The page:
For the first time, the Eagle is at the dance, in an attempt to heal his broken heart after his tragic divorce (this guy really makes you feel bad for him). He gets closer to the French teacher, proving that the Eagle has game — and that maybe there’s hope for these two chaperones together.
Miles agrees to dance to “Macarena,” but then gets distracted by the prank. Lara gets understandably upset, and Miles invites her to dance to “Fix You,” but he ruins it again, pulling her along on his lookout mission when he sees the Eagle (who is also ruining his own date) chase after Longwell and Sara… who almost end up in his room, where they would find the Colonel and Alaska!
But Sara has a special place in mind (see: a place she and the Colonel used to go to.)
This sends the Colonel into a rage, leaving Takumi to write essays with Alaska. And when Miles and Lara burst in, warning them that the Eagle is almost there, Lara gets fully pulled into the prank. She takes over for Takumi… and I finally get my “no one can catch the motherfucking fox” moment (the one we’ve all been waiting for)!
They set off fireworks and run away… but they forget about the swan, and Miles gets bitten in the butt, in what’s one of the best scenes of the novel and now of the show. Lara, meanwhile, is a natural at writing poop-related essays. It’s a win all around. Well, except for the Colonel, who now knows his ex is sleeping with Longwell in their spot.
Lara also claims her territory, telling Alaska that she likes Miles and he likes her. “I am good for him.” It’s polite, but it’s pointed, and Alaska knows exactly what she’s saying. It’s time for her to put a stop to the games.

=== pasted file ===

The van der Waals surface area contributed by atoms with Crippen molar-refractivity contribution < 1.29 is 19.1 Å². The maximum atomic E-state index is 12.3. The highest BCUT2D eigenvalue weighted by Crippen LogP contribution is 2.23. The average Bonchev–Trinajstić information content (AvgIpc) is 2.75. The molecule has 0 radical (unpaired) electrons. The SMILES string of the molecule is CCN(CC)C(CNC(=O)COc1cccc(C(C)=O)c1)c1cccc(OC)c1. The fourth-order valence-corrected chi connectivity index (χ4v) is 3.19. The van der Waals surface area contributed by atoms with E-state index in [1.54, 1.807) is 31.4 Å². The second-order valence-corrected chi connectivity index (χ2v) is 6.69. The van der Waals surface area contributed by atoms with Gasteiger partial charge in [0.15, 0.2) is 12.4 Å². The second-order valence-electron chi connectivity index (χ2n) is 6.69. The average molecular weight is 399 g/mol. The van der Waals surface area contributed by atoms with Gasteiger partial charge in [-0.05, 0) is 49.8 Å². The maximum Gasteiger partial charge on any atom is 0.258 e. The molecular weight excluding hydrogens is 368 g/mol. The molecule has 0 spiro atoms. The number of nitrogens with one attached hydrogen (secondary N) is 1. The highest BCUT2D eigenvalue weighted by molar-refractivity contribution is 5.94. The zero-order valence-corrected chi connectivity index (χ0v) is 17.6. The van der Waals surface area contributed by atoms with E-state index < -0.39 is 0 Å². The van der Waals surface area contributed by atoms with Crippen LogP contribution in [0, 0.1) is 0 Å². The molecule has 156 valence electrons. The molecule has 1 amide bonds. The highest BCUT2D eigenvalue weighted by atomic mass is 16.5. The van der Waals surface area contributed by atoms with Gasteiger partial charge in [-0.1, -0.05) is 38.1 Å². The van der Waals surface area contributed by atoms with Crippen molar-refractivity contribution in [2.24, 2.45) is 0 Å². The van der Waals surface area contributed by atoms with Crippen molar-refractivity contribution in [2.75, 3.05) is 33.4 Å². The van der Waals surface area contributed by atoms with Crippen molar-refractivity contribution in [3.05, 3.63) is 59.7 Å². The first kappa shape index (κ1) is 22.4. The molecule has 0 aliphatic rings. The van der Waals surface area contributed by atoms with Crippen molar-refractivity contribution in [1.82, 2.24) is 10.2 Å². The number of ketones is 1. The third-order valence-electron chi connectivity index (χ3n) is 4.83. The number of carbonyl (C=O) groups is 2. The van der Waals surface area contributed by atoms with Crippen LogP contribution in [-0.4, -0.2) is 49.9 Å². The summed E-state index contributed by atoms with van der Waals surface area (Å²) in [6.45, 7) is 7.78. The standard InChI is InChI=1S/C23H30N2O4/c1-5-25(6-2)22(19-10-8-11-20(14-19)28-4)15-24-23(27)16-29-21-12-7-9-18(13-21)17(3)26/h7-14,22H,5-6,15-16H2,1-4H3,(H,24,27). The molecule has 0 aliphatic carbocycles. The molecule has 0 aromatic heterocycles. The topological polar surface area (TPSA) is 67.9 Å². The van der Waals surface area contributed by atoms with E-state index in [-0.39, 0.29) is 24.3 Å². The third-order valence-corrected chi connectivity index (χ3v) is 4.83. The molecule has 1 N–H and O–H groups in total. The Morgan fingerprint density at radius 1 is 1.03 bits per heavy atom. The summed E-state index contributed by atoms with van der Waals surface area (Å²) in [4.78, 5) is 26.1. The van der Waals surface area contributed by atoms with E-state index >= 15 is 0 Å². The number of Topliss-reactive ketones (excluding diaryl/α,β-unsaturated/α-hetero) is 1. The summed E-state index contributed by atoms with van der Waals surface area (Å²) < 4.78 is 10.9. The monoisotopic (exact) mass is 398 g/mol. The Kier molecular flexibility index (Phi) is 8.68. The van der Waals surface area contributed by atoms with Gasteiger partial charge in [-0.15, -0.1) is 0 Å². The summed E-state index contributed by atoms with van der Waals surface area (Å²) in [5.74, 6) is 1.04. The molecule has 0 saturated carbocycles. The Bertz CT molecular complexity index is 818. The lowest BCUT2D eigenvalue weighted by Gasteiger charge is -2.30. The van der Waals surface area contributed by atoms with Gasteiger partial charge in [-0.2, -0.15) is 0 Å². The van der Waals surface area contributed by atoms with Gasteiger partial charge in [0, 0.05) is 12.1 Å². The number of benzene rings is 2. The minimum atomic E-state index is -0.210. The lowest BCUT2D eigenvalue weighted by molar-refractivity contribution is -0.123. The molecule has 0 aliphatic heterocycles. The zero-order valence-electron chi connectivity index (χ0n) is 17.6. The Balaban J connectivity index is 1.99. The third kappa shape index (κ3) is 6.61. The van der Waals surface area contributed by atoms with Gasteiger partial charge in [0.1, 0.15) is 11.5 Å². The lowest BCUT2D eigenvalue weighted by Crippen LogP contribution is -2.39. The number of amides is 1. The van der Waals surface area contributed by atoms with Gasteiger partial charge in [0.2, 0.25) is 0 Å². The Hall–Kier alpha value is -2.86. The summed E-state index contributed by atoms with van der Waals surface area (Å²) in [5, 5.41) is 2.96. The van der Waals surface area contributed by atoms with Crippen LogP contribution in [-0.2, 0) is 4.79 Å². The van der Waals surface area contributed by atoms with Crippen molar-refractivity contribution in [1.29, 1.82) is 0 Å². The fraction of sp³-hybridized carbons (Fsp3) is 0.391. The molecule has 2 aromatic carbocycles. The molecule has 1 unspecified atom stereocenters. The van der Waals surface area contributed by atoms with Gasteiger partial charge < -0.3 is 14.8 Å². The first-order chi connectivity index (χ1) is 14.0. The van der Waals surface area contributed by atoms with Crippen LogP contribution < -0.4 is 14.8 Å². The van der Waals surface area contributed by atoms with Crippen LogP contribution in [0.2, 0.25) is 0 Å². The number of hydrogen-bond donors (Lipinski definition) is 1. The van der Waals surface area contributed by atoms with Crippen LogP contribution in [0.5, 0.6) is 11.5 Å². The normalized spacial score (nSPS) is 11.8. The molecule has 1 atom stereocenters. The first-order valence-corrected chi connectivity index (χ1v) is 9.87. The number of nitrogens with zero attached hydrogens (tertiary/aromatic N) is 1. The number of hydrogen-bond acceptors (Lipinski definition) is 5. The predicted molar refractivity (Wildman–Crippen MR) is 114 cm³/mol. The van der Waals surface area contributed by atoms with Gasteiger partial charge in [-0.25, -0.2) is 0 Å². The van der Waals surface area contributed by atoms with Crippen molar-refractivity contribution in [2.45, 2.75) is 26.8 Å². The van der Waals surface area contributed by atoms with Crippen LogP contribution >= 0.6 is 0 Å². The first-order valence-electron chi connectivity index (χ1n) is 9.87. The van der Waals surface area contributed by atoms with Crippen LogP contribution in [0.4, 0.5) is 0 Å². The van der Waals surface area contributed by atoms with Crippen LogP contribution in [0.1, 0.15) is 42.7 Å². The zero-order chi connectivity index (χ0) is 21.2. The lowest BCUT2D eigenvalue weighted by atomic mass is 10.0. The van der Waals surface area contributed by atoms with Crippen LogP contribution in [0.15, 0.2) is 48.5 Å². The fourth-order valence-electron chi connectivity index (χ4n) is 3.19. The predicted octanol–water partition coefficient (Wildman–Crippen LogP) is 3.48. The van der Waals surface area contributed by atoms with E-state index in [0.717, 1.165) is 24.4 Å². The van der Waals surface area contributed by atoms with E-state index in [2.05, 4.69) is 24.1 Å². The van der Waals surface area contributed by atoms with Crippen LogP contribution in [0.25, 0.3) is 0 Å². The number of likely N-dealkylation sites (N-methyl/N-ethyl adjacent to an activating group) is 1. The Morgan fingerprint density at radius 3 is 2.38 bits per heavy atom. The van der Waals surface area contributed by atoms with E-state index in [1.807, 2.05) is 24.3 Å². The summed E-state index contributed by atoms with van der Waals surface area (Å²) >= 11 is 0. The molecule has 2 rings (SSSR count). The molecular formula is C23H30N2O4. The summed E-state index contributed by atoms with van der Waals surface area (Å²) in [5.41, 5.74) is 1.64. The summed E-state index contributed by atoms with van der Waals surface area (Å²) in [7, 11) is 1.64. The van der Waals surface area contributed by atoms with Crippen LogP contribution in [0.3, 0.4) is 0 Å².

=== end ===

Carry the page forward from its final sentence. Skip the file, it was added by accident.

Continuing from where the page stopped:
Best Day, Worst Day
The gang gets together in the barn, and Miles has the oh-so-pleasant experience of having his friends assess his mangled butt. “No, Lara, don’t look! That’s not date appropriate!” Still, Lara fits in very well with the group. She’s funny, honest, open-minded and genuinely likes Miles. The prank has only served to bring them closer together.
And maybe Alaska isn’t so happy about that, because she seems to be constantly calling everyone’s attention to herself.
She proposes they play “Best Day, Worst Day.” The Colonel, we learn, only wants to make his mother happy. Lara is still grieving for the life she left behind in Romania. And Alaska has the worst story ever: how her mother died in front of her and she did nothing.
This is as major a moment in Looking for Alaska episode 5 as it is in the book. But in the show, the fact that Alaska suggests the game seems a lot more irrational. Why would you suggest that game if your story is clearly going to be the worst one? Why turn this moment into a profoundly emotional one, where everyone can witness your pain?
Looking for Alaska episode 5 does a great job of showing Alaska’s inner conflict and intense desire to be at the center of everyone’s attention, as well as the pain behind her erratic behavior. She lost both her parents that day, and so she hates the idea of being abandoned, of being forgotten. She craves adoration from others even as she hates herself.
This scene also shows how Miles is still wildly susceptible to his own desire to “fix” Alaska, running after her to give her comfort and leaving Lara behind in the barn. Away from everyone else, Alaska seems surprised that Miles will still talk to her now that he knows that part of her story. She seems to care about his reaction more than anyone else’s. But when she asks why he stayed, he answers: “Because I’m your friend.”
Finally, Miles sets some boundaries.
Alaska walks away, he comes back to Lara (who actually seems surprised that he came back!) and they kiss for the first time. Alaska lies nearby, awake in the dark.
By the end of Looking for Alaska episode 5, things seem to have smoothed themselves out somewhat… but of course that can’t last. We’re only a week “before.”
All episodes of Looking for Alaska are currently streaming on Hulu.